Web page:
I used a flush cut saw to trim the edges off. Before doing anything, I put masking tape on the transom next to the rub rail ends. This would protect the fresh transom paint from any errant marring with the saw. When cutting, I placed the saw flush with the transom and angled it back slightly. This helped protect the paint on the transom. Additionally, it gave the rub rail a slight bevel which would make it easier to bend the insert around to the transom when finishing the rub rail.

Before Installing the Rub Rail Insert

Another thing to consider when restoring a classic Boston Whaler is the electrical. The Whalers are foam filled so running wire between the hull and the inside shell is not practical if not impossible. Many restorers (including  myself) chose to run wiring within the rub rail channel itself. The rub rail insert has a good size channel that will hold wire comfortably. 

I ran the wiring for the navigation and anchor lights inside the channel. I initially ran all the wiring and held it in place with small dots of hot glue. That turned out to not be ideal. I found that having a small bit of slack in the wire made it easier. This lets you place the wire into the insert before placing it in the rub rail base.

Installing the Insert

We’re getting down to the wire at this point. Before you start, get a spray bottle with a small amount of dish soap mixed with water. Trust me, this will make getting the insert installed a lot easier.   

You want to start putting the insert end at either side of the transom. Leave five to six inches of overhang. You’ll use this later to bend over the insert and attach it to the Transom. Start by spraying the inside of the insert with the soapy water mix. This allows it to slip into the channel a bit easier. If you press the bottom section of the insert into the base, you can then pinch the top down and it will slide right into the base. If necessary, you can use the mallet to tap everything into place.

Things will get a little bit trickier when you get to the wiring. Once again, give the inside of the insert a good squirt of soapy water. You’ll want to place the wires inside the channel in the insert. You can then place the bottom of the insert into the rub rail base. Pinch the top of the insert down and place it into the base of the rub rail. After that, pushing against the insert should click it firmly into place. If it doesn’t, the mallet should help you get them into place.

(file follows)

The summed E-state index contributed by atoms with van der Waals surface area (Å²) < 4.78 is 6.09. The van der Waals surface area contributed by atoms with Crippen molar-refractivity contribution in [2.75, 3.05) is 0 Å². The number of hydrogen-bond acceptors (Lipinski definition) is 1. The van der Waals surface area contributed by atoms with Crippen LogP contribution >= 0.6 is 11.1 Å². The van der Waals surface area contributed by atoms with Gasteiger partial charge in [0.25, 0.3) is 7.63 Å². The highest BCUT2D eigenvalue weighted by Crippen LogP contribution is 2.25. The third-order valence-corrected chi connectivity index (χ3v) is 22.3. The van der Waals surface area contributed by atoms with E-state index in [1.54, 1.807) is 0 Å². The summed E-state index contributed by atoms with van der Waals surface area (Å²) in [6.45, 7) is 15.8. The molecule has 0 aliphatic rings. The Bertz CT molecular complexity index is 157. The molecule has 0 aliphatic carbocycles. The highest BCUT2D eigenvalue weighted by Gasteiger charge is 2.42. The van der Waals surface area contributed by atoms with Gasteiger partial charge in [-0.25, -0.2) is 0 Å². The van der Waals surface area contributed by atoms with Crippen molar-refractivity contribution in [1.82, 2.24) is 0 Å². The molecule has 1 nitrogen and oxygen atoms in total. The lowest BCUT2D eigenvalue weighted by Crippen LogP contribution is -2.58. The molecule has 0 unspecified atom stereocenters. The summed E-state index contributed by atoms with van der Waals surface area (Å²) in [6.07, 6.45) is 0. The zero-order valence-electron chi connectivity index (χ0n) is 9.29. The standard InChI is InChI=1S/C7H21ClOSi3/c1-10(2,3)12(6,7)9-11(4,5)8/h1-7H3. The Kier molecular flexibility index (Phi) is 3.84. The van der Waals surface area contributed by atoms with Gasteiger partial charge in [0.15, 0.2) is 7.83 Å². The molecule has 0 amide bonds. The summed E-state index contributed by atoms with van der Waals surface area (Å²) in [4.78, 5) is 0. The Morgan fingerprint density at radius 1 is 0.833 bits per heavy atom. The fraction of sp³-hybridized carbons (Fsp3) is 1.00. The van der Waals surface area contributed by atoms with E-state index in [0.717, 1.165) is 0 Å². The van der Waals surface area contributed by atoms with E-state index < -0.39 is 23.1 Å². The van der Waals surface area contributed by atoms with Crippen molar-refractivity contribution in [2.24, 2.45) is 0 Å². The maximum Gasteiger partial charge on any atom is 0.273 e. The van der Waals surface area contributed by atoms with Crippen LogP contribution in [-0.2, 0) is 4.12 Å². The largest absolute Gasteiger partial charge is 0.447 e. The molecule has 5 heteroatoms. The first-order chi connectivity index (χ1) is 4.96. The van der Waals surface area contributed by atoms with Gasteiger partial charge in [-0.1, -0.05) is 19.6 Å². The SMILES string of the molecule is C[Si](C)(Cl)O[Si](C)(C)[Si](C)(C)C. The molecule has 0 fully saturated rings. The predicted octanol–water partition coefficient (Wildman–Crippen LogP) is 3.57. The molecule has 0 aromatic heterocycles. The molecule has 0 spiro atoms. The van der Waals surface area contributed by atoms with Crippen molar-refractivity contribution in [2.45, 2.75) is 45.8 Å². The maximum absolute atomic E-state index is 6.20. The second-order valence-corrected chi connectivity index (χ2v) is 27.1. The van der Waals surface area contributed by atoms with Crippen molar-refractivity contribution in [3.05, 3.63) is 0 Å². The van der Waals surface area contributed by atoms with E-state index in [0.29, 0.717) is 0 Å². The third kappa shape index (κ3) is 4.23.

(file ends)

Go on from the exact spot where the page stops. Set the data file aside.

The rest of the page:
Capping off the Insert at the Transom

Cutting Channel Off of Insert

The last thing we want to do is cap off the insert at the transom. There are a few options for this. I chose a more traditional option. With this method, the ends of the insert are trimmed, wrapped around and secured to the transom with a Stainless Steel screw and finish washer. To start this, I trimmed the insides of the of the insert off with a razor blade starting at the transom and extending out about five inches. This allows the insert to lay flat against the transom.

Finishing off insert trim

Next, I measured 2-1/2″ from the edge of the transom and cut the insert there. I then used a round plastic cap to mark off a semi-circle at the end of the insert and cut that shape with a pair of heavy duty shears. The final step was to drill a hole through the rubber insert into the transom and secure it with the stainless steel screw and finish washer. I then repeated this on the other side.

This completes the rub rail install. I should be posting an article soon on the console wiring for the switches and tachometer. Stay tuned for it!

Make sure to check out the entire Classic Boston Whaler 13 restoration series here 1966 Boston Whaler 13 Restoration. Also, here is a link to the YouTube video of this article: Installing Rub Rail on Boston Whaler 13

Previous Whaler Restoration Article

Next Whaler Restoration Article

Amazon affiliate links to items I used:

Here is a link to the rub rail parts I used for this article: Rub Rail and Inserts